The Overseas Development Institute (ODI) said that the number of people affected in the developing world almost quadrupled between 1980 and 2008 to nearly one billion. In the UK, some 64% of adults are overweight or obese, classed as having a body mass index greater than 25.
The ODI warned of a huge increase in health-related problems such as heart attacks, strokes, cancers and diabetes.
It suggested that changing diets and over-consumption of food linked to increased prosperity in the developing world was largely behind the change. As incomes increase, diets are shifting from cereals and grains to a greater consumption of meats, fats and sugars.
The ODI's Future Diets report found that globally, the percentage of adults who were overweight or obese grew from 23% to 34% between 1980 and 2008.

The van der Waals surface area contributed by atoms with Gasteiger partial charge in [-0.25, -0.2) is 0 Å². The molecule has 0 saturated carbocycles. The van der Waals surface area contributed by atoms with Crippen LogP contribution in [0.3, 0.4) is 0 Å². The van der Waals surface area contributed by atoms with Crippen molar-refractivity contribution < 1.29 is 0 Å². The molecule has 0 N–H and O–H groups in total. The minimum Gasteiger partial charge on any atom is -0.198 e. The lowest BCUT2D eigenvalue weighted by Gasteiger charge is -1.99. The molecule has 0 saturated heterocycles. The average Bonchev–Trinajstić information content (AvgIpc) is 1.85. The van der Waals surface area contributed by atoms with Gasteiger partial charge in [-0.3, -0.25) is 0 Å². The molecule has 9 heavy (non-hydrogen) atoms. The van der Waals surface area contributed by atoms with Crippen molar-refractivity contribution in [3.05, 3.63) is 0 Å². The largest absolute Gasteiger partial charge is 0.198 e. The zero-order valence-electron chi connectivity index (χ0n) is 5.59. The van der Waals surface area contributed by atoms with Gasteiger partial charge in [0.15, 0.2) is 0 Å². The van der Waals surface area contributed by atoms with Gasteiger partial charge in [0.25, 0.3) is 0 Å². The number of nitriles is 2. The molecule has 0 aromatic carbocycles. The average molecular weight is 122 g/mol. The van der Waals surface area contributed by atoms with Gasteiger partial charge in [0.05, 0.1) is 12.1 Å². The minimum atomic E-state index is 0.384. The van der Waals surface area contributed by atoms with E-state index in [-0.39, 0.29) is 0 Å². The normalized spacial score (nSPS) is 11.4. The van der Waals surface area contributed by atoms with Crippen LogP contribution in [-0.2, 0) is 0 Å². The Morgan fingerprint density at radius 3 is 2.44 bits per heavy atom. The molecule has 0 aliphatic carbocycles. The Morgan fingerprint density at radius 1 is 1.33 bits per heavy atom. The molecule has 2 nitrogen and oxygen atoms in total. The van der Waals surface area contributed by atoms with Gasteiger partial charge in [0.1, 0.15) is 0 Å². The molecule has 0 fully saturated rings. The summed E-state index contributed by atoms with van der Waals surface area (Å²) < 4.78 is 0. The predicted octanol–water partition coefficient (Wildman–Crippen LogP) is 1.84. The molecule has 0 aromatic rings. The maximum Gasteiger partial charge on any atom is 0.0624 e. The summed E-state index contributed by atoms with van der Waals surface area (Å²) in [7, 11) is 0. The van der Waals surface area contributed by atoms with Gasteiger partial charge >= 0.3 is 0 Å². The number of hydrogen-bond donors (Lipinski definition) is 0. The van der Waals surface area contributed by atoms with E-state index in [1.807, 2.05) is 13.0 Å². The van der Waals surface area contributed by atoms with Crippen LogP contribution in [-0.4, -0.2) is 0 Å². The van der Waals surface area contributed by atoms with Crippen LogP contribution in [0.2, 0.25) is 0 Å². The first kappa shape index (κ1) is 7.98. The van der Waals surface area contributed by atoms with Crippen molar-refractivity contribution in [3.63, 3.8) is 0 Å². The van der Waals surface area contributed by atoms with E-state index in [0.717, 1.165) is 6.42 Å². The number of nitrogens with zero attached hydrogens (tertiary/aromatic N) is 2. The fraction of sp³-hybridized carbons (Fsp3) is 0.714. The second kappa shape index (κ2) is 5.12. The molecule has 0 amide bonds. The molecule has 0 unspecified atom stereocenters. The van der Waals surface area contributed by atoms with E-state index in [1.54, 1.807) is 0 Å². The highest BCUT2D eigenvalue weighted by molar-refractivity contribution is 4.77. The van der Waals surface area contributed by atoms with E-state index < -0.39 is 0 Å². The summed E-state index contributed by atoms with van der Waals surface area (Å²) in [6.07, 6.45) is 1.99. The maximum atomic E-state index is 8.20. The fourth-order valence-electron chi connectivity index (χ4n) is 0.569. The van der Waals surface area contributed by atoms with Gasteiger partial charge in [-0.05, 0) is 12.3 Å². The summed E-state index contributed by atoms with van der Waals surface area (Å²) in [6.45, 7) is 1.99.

Some 904 million people in developing countries were classed as overweight or obese in 2008, almost four times the 250 million in 1980.
By contrast, the number of people who were overweight or obese in high-income countries increased by 1.7 times over the same period.
At the same time, under-nourishment is still a problem for hundreds of millions of people.
"The over-consumption of food, coupled with lives that are increasingly sedentary, is producing large numbers of people who are overweight and obese - primarily in high-income countries, but also in emerging middle-income countries," the report said.
"Indeed, the world has seen an explosion in overweight and obesity in the past 30 years."